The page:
Tsim Sha Tsui has the excellent opportunities for shopping. Located in the western part, Harbour City is the largest shopping complex in Hong Kong. It comprises of over 700 retail outlets selling men's and women's clothing, shoes, kid's wear and toys, cosmetics and personal care products, underwear, bags, leather goods, jewelry, electronic goods, sportswear, furniture, optical products and gifts. Right outside the complex is Canton Road. It is mostly oriented for wealthy people, and comprises a number of brand shops, like Chanel, MontBlanc, Dior, Salvatore Ferragamo, Versace, Tiffany and Co., Cartier, Lane Crowford, Piaget, selling luxury products.
A lot of shops are located on an area between Nathan, Salisbury, Chatham Road South and Austin Roads. Here shoppers can see a countless number of shops selling men's and women's clothing, shoes and bags. Also, you can find a number of brand shops along Nathan Road. If you are looking for wedding dresses, visit Kimberley Road. It has a number of bridal shops.
Aside from Harbour City, there are several smaller shopping malls that were built in recent years. Located on Nathan Road right opposite the Chungking Mansions, iSquare is a massive 25+storey shopping and entertainment complex. Another mall nearby is SOGO Tsim Sha Tsui. It is the second Department Store of SOGO Hong Kong. Finally, the One, which is located at the junction of Nathan and Granville Roads, is the tallest retail complex in the city. It is a 29-storey shopping complex with more than 200 shops in it.
Tsim Sha Tsui offers to its guests a lot of dining options. A wide range of local eateries, fast food outlets and international restaurants are located throughout the area. The cuisines in these restaurants range from Chinese, local and from other provinces, Japanese, Korean to famous Western (Italian, French, Mexican) and Exotic cuisines of Thailand or Indonesia.
Kimberley Street is famous for Korean restaurants. In the restaurants on both sides of the street visitors can try almost any dish of the Korean cuisine. If you want to try a local food at a reasonable price, visit Lock Road, Hankow Road, and especially Austin Ave. Also, you can find plenty of restaurants on Mody Road, Camarvon Road, Cameron Road, Prat and Hart Aves.
Hong Kong MTR is the easiest way to get around the city. It's fast, inexpensive, with a convenient navigation in trains and on stations. There are two MTR stations in the area. The first, Tsim Sha Tsui station, is located right above the Nathan Road, the main artery of Kowloon, and is a part of the MTR Tsuen Wan Line. It is only one MTR stop from Hong Kong Island. The second station, East Tsim Sha Tsui, is located in the south-east part of the area, and is a part of the MTR West Rail Line. The stations are connected to each other by pedestrian tunnels. As the stations are connected, together they have over 20 exits, which lead to the major buildings on Nathan Road, Salisbury Road and Chatham Road South.
In order to get to Tsim Sha Tsui from Lantau Island (Tung Chung or Hong Kong Disneyland) or Tsing Yi Island, use the MTR Tung Chung Line to get to the Lai King station. At this station interchange to the Tsuen Wan Line. If you are in the New Territories, use the West Rail Line or East Rail Line.
How to get to the Tsim Sha Tsui area from the Hong Kong International Airport.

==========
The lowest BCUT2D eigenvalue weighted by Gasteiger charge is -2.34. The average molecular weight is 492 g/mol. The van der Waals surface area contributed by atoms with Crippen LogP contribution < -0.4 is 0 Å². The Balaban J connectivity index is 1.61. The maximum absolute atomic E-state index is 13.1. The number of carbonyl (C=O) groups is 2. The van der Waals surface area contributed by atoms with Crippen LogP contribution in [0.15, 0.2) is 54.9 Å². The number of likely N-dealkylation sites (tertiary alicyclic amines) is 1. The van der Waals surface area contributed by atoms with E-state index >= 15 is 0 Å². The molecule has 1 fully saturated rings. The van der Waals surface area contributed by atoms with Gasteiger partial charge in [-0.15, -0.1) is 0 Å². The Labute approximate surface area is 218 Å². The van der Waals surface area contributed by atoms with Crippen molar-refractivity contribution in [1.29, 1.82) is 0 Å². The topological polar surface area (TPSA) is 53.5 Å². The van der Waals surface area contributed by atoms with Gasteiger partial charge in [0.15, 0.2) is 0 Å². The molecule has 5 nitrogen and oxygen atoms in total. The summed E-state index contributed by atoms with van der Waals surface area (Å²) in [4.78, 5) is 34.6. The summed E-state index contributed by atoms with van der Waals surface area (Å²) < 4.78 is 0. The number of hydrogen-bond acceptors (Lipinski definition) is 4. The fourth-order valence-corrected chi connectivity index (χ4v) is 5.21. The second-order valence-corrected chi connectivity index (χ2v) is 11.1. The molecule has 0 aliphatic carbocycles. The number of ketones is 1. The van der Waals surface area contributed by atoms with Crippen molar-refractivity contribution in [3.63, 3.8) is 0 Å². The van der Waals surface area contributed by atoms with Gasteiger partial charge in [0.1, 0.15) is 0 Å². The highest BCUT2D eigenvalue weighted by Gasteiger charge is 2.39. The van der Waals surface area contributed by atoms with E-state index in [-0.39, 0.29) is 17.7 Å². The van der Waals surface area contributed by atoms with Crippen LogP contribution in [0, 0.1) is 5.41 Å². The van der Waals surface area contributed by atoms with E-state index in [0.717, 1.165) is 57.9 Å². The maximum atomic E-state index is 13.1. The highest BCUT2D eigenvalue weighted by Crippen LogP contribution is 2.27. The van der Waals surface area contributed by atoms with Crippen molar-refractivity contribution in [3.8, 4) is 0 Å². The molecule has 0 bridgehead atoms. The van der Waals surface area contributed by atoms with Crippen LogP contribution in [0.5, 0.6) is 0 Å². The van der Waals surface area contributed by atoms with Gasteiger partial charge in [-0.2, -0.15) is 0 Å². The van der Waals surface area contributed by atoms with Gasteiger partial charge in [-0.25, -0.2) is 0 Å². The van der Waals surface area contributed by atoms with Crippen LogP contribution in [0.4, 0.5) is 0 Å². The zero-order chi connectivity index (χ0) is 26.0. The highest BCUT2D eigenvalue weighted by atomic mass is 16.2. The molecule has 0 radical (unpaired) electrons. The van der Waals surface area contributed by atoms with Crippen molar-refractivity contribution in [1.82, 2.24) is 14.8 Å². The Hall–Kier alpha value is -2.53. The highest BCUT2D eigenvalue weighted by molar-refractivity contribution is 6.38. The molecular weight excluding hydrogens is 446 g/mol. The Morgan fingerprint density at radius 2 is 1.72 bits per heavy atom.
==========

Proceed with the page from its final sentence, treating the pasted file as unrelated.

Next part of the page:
Taxi is one of the common ways to get to/from the airport. The estimated fare is HK$230-240 plus HK$5 for each item of luggage in taxi boot, and each item of luggage with total dimensions (length + width + height) exceeding 140cm stored inside the cabin. The journey time is about 30-35 minutes. The fare and time depend on traffic conditions. Hong Kong taxi drivers know all the major hotels, but it is a good idea to note the address of your hotel or destination point on a piece of paper.
If you've decided to use the Airport Express, the journey to West Kowloon (Kowloon Station) takes only 21 minutes and costs HK$90. The trains run every 10 minutes from 5:50am to 1:15am daily. There are discounts up to 40% for those who travel in a group or family. HK$140 for a group of 2, HK$190 for a group of 3 and HK$220 for a group of 4. Upon arrival to the Kowloon Station, passengers have a choice of free Airport Express shuttle buses or taxis. Take the shuttle bus:
Jordan Station (Austin Road)
Marco Polo Hongkong Hotel
The Kowloon Hotel / The Peninsula Hong Kong
Sheraton Hong Kong Hotel & Towers / East Tsim Sha Tsui Station
The Langham Hotel Hong Kong
The Royal Pacific Hotel & Towers / China Ferry Terminal
Holiday Inn Golden Mile
Hyatt Regency Hong Kong Tsim Sha Tsui
Regal Kowloon Hotel
Hotel Icon Hong Kong
Hotel Nikko Hong Kong
InterContinental Grand Stanford
Park Hotel Hong Kong
The Luxe Manor Hong Kong
Empire Hotel Kowloon
B P International Hotel
The shuttle buses run daily from 6:12am to 11:12pm with a frequency every 12 minutes.
The most favorite way among budget travelers is the Airport Route of Citybus A21 "Cityflyer". The bus stop (Ground Transportation Centre) is situated outside the Arrival Hall on the right side. Follow the direction signs. Take the Citybus A21 and get off at stops #11-18, depending of your destination point. This route runs along Nathan Road, Salisbury Road and Chatham Road South. The buses run daily from 6:00am till midnight with a frequency 10-20 minutes. The fare is only HK$33, and the journey time takes about 50-70 minutes. The buses have plenty of luggage space, and come with an announcement system, located on the upper deck, which announces in advance an upcoming bus stop in English and Chinese. The bus stops are shown on the map below.
Hotels marked with gray color are at a distance of more than 400 meters from the bus stop.
Note: This information is for reference only and is subject to change without prior notice.
- bus stops of A21 route. (from the Airport) - bus stops of A11 route. (from the Airport)